If you have designed your OU structure with the goal of delegated administration, you will have created an OU structure in which top-level administrators that require permissions to all Active Directory objects are granted permissions high in the hierarchy with delegated permissions to all descendant objects. As you move further down the hierarchy, you may be delegating permissions to other administrators who should only have control over a smaller part of the domain. For example, Figure 9-9 shows the Sales OU. Within the Sales OU are two child OUs called Eastern Sales and Western Sales. The manager who is in charge of the entire Sales division may be delegated permissions to the entire Sales OU object and all descendant objects, whereas the Eastern Sales or Western Sales managers may be delegated permissions to their own specific OU only.
Figure 9-9 Delegating management of the Sales OU.
In some cases, however, you may want to block higher-level administrators from having any administrative permissions to a specific child OU. For example, if you create a child OU for a branch office in your company, you may assign a local administrative group full control of the OU. However, you may not want those local administrators to have access to any executive user accounts in the OU. To limit their access, you can create an Executives OU within the branch office OU and then remove the option to include inheritable permissions from the object’s parent. This, in effect, blocks permissions inheritance at the Executives OU level.
To block the inheritance of permissions on an Active Directory object, access the Advanced Security Settings dialog box for the object (shown in Figure 9-4). Then clear the Include Inheritable Permissions From This Object’s Parent option. When you clear this option, you are presented with the choice to copy the existing permissions or remove all permissions before explicitly assigning new permissions, as shown in Figure 9-10.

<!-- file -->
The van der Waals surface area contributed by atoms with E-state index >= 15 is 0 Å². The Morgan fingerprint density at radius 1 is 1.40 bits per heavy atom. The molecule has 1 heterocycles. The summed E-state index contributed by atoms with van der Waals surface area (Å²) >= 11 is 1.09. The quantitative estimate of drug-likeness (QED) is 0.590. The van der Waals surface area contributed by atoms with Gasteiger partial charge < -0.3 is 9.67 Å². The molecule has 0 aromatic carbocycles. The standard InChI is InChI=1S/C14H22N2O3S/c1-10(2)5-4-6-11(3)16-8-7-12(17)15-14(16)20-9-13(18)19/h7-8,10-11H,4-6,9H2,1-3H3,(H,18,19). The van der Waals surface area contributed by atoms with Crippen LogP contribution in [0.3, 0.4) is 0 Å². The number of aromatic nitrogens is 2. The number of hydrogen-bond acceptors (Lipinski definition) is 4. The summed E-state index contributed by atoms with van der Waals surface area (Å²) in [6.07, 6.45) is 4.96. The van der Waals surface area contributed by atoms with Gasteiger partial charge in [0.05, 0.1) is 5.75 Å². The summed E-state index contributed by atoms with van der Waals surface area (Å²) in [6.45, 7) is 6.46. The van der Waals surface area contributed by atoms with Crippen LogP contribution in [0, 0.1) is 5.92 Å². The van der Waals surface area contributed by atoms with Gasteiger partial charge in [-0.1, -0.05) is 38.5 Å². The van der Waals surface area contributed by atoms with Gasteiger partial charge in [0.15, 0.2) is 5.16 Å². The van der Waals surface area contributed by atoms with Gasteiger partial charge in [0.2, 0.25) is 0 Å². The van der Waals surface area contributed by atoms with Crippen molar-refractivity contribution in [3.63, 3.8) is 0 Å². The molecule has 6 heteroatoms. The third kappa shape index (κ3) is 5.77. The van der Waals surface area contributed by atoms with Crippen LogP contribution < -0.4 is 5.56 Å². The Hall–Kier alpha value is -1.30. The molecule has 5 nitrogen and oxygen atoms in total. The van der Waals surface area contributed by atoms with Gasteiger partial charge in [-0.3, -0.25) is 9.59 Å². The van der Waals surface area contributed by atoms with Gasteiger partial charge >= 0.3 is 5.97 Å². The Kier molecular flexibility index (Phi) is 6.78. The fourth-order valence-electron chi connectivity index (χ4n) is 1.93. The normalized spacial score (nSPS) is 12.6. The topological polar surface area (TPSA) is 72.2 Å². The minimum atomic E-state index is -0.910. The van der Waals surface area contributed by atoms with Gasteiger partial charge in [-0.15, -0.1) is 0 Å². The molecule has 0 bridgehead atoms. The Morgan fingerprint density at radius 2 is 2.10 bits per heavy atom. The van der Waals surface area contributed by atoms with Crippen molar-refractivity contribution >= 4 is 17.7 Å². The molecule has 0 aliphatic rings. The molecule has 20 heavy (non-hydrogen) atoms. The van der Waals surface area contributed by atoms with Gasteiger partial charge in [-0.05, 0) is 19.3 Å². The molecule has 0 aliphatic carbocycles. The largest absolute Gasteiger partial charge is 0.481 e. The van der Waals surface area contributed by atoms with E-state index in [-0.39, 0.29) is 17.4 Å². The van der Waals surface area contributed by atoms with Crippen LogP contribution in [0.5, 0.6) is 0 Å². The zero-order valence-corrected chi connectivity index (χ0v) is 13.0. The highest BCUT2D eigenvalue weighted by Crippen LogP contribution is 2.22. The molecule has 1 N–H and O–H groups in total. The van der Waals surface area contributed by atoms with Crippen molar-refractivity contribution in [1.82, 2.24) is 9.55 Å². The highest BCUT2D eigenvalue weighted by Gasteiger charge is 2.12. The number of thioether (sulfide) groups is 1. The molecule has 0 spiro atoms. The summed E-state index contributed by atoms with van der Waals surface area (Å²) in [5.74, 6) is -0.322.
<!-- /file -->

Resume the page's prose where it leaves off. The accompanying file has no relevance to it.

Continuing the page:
Figure 9-10 Selecting the option to copy or remove permissions when blocking permissions inheritance.
Blocking inheritance has the following implications:
The permissions are blocked for the object and any descendant objects. This means that you cannot block the permissions inheritance at a container level and then reapply the inheritance from a higher container at a lower level.
Even if you decide to copy the permissions before modification, permissions inheritance begins where you block the permissions. If you modify the permissions at a higher level, the permissions will not be inherited past the blocked permissions.
You cannot be selective about which permissions are blocked. When you block permissions, all inherited permissions are blocked. Permissions that have been explicitly assigned to the object or child objects are not blocked.
As discussed so far in this chapter, a user can obtain permissions to a specific object in Active Directory in several ways:
The user account may be granted explicit permissions to an object.
One or more groups that the user belongs to may be granted explicit permissions to an object.
The user account or one or more groups that the user belongs to may be given permissions at a container-object level and permissions inherited by lower-level objects.
All of these permissions are cumulative; that is, the user is granted the highest level of permissions from any of these configurations. For example, if a user is explicitly given Read permission to an object, the user belongs to a group that is explicitly given Modify permissions, and the user belongs to a group that is given Full Control at the container level, the user will have Full Control. When a user attempts to access an object, the security subsystem examines all of the ACEs that are attached to the object. All of the ACEs that apply to the security principal (based on user account or group SIDs) are evaluated and the highest level of permission is set. However, in addition to ACEs that grant permissions, Active Directory also supports Deny permissions. Deny permissions can be applied at two levels:
The user object or one or more of the groups that the user belongs to may be explicitly denied permission to an object.
The user object or one or more groups that the user belongs to may be denied permissions at a container level, and this denial of permission may be inherited to lower-level objects.